I replied, “But Disney characters are all about living and coming back from difficult moments.” Think about it. Go back to your earliest Disney experiences. Bambi loses his mother and yet comes back to be the prince of the forest. Simba loses his father and has to battle Scar to regain his father’s kingdom. Cinderella is living a life at the control of her stepmother and evil step sisters, on her knees scrubbing floors well before she dances with a prince. Then there is Sleeping Beauty where she takes a bite from an apple and goes into a coma, cared for by 7 little people until she is kissed by another prince. And talking about the dwarves, how would your life be if you had to go through life named Grumpy or Dopey? How about going through life with the name Goofy or Dumbo. Now Dumbo, besides the name issues, is made fun of because of his ears only to overcome the ridicule by learning how to fly with those same ears.
We all saw comic books with Donald Duck raising his nephews Huey, Dewey and Louie. Well what ever happened to their mother? How did Daisey Duck fit in to all this family controversy. Let’s not forget The Beast in Beauty and the Beast. He was put under a spell where he was to remain an ugly beast until loved by the beautiful Belle. How about the poor apprentice Mickey Mouse being abused by the sorcerer in Fantasia? Aladdin, Shrek, Peter Pan vs. Captain Hook, 101 Dalmatians, the mermaid battling with her self-image. Even the feature length movies of our youth showed us the need to deal with difficulties. Old Yeller dies in his movie, Toby Tyler runs off to the circus, three animals are lost and find their way back in Homeward Bound.
The writers and artists at Disney never offered up a rosy world. Instead they fed us story after story of the importance of never giving up, of overcoming any obstacle that happened to cross our path. For that, we should be eternally grateful. I don’t suggest we wait around for a princess or prince to save us or for a glass slipper to fall our way. Disney’s solutions might not always be available to us in that way. What I am suggesting is that we have been surrounded throughout our youth, of stories that remind us to never give up, to fight for what you believe in, to take on all enemies, slay every dragon until your path is clear again.
I can assure you, if my life is any example, that the Captain Hooks, Cruwella DeVils, and Ursellas of the world may be waiting for you around every corner. Just know that they have been famously overcome in the past and will be overcome by you if you never give up. As David, the main character in my books The Shepherd Chronicles, once wisely said, “As long as you’re get ups exceed you knock downs by one, you are still in the game.”
Much of what I write about in my blogs does not depend on theory or fantasy. In fact, my perspective comes from my experiences and observations. I have been working full time for over 40 years and every stretch of my career has deeply involved working with others. As an observer of life, as someone that has worked on his listening skills, I have listened and interacted with people at the worst and best times of their lives. If you pay attention, you find the commonalities between people that have succeeded in life as well as those that have struggled through difficult seas.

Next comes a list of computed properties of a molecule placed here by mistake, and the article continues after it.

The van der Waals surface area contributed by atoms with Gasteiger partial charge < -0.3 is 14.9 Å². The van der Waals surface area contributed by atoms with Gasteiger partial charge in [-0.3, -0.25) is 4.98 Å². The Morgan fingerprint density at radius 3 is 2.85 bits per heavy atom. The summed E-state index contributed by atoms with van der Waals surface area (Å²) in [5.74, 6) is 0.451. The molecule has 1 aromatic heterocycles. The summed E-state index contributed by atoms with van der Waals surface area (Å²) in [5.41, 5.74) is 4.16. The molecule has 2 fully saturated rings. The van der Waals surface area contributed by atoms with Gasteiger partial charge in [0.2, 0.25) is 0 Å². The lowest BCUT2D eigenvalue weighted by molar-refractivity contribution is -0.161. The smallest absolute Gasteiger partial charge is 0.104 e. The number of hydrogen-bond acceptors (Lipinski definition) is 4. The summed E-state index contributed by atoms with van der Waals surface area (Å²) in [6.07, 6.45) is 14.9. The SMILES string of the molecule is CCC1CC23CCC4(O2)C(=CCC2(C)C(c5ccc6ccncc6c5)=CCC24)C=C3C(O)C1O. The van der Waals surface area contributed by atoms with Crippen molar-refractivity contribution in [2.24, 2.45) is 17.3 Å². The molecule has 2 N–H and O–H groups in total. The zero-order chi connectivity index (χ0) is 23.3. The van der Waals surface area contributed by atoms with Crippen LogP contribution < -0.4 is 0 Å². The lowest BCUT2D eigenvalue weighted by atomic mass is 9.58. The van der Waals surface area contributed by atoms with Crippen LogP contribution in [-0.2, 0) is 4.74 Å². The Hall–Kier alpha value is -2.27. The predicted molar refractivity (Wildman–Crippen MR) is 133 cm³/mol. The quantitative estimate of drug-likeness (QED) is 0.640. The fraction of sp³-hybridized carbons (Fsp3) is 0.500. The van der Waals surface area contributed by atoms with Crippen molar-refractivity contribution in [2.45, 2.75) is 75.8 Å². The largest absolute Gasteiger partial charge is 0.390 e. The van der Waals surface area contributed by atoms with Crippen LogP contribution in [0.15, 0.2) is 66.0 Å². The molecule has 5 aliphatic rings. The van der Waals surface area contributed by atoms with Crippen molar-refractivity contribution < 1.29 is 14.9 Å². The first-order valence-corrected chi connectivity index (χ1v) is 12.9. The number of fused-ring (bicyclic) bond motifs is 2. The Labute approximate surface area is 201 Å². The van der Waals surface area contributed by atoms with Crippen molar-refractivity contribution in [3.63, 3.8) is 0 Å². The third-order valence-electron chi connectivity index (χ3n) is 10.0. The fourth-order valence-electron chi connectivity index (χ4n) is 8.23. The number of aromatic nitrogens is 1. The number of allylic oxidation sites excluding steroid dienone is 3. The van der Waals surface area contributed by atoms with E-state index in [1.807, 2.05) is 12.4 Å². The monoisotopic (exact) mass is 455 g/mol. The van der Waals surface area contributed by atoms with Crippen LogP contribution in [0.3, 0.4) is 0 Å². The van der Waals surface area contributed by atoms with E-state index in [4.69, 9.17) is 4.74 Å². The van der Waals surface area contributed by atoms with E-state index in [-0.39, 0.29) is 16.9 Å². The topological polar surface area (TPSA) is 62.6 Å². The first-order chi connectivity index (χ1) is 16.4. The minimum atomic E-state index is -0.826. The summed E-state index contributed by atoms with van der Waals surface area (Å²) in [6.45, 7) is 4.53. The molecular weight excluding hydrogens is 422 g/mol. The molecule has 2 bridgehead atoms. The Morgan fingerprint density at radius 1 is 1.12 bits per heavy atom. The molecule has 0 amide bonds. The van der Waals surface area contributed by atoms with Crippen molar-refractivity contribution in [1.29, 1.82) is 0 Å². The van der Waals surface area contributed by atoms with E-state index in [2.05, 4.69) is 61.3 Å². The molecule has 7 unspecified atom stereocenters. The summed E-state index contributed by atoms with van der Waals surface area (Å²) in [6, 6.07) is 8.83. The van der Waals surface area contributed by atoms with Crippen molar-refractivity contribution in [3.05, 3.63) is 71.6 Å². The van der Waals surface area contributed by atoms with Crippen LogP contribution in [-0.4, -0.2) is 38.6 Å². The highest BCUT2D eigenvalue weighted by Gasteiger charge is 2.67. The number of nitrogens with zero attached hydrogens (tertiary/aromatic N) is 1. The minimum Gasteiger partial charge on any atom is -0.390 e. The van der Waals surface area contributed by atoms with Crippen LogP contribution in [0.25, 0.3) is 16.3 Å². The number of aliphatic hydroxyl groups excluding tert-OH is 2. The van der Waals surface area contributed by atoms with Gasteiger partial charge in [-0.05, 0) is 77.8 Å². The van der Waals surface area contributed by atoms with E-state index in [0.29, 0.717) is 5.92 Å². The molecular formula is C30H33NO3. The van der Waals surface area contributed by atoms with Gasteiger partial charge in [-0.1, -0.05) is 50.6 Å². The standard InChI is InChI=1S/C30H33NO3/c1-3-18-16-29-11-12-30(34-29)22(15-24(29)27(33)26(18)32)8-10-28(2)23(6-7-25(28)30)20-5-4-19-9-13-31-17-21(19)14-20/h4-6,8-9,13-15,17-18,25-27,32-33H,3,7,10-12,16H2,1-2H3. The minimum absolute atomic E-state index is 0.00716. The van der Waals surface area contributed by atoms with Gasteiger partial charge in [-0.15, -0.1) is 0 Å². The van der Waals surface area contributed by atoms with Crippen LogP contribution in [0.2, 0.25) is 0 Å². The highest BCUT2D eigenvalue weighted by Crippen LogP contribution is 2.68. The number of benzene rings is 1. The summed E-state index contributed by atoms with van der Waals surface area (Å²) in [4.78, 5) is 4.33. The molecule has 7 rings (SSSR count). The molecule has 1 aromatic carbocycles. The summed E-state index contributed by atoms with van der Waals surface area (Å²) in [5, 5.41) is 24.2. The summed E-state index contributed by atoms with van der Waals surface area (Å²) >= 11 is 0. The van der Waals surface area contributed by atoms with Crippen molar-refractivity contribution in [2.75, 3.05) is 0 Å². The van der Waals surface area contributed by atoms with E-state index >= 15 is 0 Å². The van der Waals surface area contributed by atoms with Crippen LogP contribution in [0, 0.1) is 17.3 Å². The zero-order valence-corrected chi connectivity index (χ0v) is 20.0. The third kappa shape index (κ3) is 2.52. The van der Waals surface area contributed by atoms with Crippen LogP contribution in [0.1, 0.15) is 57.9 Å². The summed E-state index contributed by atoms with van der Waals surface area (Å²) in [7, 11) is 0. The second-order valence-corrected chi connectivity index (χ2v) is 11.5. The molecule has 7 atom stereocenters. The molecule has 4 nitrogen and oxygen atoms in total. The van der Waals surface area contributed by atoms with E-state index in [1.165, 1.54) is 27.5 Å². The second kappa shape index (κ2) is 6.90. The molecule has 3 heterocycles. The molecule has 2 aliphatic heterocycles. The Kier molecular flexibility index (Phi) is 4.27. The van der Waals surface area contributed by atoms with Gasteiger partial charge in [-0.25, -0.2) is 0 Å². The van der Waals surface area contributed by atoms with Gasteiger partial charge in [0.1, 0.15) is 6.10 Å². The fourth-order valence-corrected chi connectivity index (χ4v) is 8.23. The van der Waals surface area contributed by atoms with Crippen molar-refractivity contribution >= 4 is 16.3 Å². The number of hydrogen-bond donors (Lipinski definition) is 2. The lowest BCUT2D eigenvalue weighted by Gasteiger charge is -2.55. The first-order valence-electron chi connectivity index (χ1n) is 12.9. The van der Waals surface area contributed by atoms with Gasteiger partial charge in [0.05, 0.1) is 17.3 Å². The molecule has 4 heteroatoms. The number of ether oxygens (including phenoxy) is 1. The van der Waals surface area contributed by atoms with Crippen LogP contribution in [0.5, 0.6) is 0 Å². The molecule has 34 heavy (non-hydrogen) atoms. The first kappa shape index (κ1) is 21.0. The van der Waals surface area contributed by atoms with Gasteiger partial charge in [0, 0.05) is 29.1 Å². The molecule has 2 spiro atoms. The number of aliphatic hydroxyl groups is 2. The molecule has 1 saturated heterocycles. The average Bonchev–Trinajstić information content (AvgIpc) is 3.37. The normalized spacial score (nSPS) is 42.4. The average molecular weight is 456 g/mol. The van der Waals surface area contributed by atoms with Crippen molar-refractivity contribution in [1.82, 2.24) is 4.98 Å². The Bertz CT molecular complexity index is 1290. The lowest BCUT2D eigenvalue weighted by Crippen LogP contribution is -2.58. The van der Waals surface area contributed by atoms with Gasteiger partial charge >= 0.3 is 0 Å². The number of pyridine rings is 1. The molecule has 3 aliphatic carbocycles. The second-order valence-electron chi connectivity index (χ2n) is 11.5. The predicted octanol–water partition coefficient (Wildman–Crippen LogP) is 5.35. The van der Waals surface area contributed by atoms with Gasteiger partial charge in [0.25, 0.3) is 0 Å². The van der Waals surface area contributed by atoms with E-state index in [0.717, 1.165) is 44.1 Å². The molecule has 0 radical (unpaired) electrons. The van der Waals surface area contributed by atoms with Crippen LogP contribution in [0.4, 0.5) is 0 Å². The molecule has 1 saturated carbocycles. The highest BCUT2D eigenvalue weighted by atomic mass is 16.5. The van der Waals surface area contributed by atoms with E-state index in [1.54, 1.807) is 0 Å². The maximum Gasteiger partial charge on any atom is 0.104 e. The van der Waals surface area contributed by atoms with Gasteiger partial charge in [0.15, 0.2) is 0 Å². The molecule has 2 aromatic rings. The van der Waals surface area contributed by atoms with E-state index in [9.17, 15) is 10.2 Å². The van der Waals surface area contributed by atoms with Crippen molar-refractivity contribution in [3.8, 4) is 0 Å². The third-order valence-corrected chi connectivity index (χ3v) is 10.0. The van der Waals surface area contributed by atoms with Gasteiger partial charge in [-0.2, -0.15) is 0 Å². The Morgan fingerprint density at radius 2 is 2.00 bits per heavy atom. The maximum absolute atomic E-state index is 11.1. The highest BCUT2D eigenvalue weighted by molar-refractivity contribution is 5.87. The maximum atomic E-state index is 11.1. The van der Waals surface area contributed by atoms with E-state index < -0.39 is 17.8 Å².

My beliefs on what guides people to their path in life have come from those observations. Those that know me the best, from my friends to my kids, will tell you that my battles in life have been many, deep and painful. Certainly, enough to derail a person in the worst of ways. Someone asked me recently what in my life am I most proud of? My answer, that I have survived, that I am still standing. Lesser men have allowed the freight trains that run through a man’s life to take them out, to drive them to the bottom of a bottle or the point of a needle. I have always seen my most important role in life to be that of a parent and I would not allow my misfortunes to allow me be anything other than an example for them. Each time I have been knocked down, I have managed to get back on my feet. I have sailed rough seas and have always returned to the docks. Nothing stops you from doing the same.
I have tried to live by the adage that people won’t care how much you know until they know how much you care. In my interactions with others, I have always tried to constructively listen to their words as well as the emotions behind those words. If there is a way I could help, I did. Leaders without followers are just out for a walk and people won’t follow someone into battle that won’s stand up for them, lead them proudly. So I have always tried to lift others up at their level of need not mine.
I have also learned that belief is useless without action. I can’t say I have never procrastinated, I have and more than I should. I do, however know the feeling of pride one carries when acting on faith, pursuing a direction that no one expects and succeeding at that task. One can’t win a race they don’t enter. Taking that first step for me has always been the simple encouragement that led to the second step. The fastest way to get me involved is to tell me it can’t be done. You gotta love the challenge!
Finally, anything I do, any event that carries my name, reflects on who I am. I don’t do shabby. In writing my books, I hang on every word. We edited and re-edited my last book five times. I take pride in my home, my projects. My kids know the term, pursue excellence, as well as their own name. They have heard it often. No matter what your job, no matter how small the task, attack it with pride as if thing that carries your name was going to hang in the Louvre, as if was going to lead the Thanksgiving parade. Excellence knows no replacement.